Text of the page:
Starsky attempts to take Hutch’s shirt and use it to open the doors of the van. This is the sort of boundary-obliterating details that define their partnership, and Starsky, generally, is more comfortable with the intimacy than Hutch is. It doesn’t matter to him that Hutch is wearing that shirt. He just dives for it. But Hutch recoils, says irritably, “I can do it, I can do it.” “I can do it, I can do it,” Starsky mimics, frustrated by his partner’s temper.

I love Starsky’s neatly timed flashing of the badge to the car wash owner. He later flashes the photo of the guy in the same manner, like a magician with a trick set of cards.

“He went to the Elysian Fields where little fat babies play harps,” says Hutch, in – perhaps unconscious – mimicry of Collandra’s psychic premonitions. He adds, dryly, “the man’s dead.”

I like how both the guys tap him on the shoulder in exact imitation of each other.

I like how Starsky interrupts Joe Haymes talking about how you can’t negotiate sensibly with terrorists by saying “(but) she’s your daughter”, and then shooting a look at Hutch, although there’s no real reason for it, other than the need to connect during a difficult conversation.

Are we to make anything of the fact that both Collins (hero) and Haymes (victim) are named Joe?

Joe Collins’ speech about the fears and frustrations of being a psychic is one of the greatest moments in this and any other episode. The speech is affecting, bitter and real, and a beautiful moment for Allan Miller. Interrupting the litanies of his own misery to slap the photo violently on the counter and say “twenty one,” and then amend it to “two-one-one” is genius. Note that his vision of an armed robbery comes in as police code, which is something he probably doesn’t consciously know (how many citizens do?). This implies his skills have less to do with something purely supernatural and more to do with an extreme form of empathy. In a flash, he sees through the eyes of the detectives. He is, briefly, embodying them. Which is why, I suppose, he uses their private “tomato” slang for the car.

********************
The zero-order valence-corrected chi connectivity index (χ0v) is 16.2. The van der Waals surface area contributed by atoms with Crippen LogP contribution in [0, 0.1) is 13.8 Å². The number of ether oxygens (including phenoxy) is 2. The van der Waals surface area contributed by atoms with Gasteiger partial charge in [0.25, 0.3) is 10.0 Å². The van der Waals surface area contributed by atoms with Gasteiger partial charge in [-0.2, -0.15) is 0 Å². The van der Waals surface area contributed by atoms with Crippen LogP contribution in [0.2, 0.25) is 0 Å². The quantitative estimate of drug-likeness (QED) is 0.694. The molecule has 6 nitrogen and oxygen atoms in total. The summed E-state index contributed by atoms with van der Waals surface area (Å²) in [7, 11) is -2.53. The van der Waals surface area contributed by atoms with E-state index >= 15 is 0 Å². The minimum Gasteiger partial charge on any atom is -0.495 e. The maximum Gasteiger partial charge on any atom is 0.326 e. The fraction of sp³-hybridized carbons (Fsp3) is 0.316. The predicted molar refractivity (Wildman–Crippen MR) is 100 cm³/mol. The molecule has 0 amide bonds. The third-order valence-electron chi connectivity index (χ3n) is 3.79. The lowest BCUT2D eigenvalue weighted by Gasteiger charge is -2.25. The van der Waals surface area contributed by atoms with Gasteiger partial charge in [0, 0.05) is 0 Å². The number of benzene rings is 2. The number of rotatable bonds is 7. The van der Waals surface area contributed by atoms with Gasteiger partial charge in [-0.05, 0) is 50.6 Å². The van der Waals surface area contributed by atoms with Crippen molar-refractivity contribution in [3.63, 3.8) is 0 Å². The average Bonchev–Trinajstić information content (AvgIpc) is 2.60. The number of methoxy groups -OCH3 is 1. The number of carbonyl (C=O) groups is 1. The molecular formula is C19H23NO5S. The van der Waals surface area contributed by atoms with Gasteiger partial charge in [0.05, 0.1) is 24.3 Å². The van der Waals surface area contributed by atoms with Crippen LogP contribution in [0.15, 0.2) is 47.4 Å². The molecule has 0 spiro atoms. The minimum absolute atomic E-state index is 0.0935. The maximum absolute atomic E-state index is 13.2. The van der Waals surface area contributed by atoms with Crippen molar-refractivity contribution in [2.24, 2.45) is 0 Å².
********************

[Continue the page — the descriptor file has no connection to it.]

Charlie Sireen is a real character, yammering on about fish and whales, the Call of the Siren, doing a routine that is as much about smoke-and-mirror distraction as it is about flirting.  (The old-timey magic show allusions flood this show: carnivals and sleight-of-hand, death-defying stunts and trick motorcycle riding, Charlie’s stage patter and even Su Long’s exotic “Chinaman” act). Her reflexive, almost compulsive speech has the quality of a long-practiced routine, used to great effect on every guy she meets. Wails, whales, whatever. But beneath the show-offy act she’s a sweet girl; when faced with awful facts she shows real grief, the only one to show respect for poor Julio. This is also another instance in which a “man” turns out to be a woman, a gag repeated many times throughout the series which reflects the rapidly changing sexual politics of the times.

It’s stated Su Long is Korean, but everything about James Hong’s character, including his name, seems more Chinese than Korean.

And now, dropped like a rock in the middle of the show, is the ransom run. It’s a transcendent, marvelous, self-contained set piece that can be viewed independently from the rest of the episode. Beautifully conceived and directed by the legendary Michael Mann, it’s a little movie unto itself. If pressed, I would admit this is my favorite scene in the entire canon, because it not only has all the best elements of the series compressed into a few intense minutes – action, grit, love and loyalty – but also because it has other, less definable components to it. Call it a kind of environmental sensitivity. There is empathy with the neighborhood and its denizens (the gay couple in the laundromat, for example, is a priceless detail) which both Hutch and Starsky must blast through and destroy like a meteor blazing through the cosmos.

Both partners often use sarcasm to offset or distract themselves from fear. They throw barbs at each other as a way of both hiding their own trepidation or bolstering the other with a “you’re not in trouble, because if you were I wouldn’t be so mean” kind of inverse (masculine-specific) logic. And Hutch’s routine starts immediately as Starsky arrives at the site. He remarks irritably, “what are you doing with that?” when Starsky puts down the rifle. Starsky explains with equal asperity about needing “extra reach” (which is, I suspect, a back-handed compliment regarding his partner’s speed and agility), then mentions a having motorbike, and Hutch says, “you got a bike too, huh?” with disdain, as if he didn’t know and now that he does, he’s disapproving. But he must know, because this is a carefully orchestrated police procedure. But he isn’t finished yet. “Will you put that away,” he gripes as Starsky looks at the ransom money. Then grabs it from him. “Whatya going to spend it on.”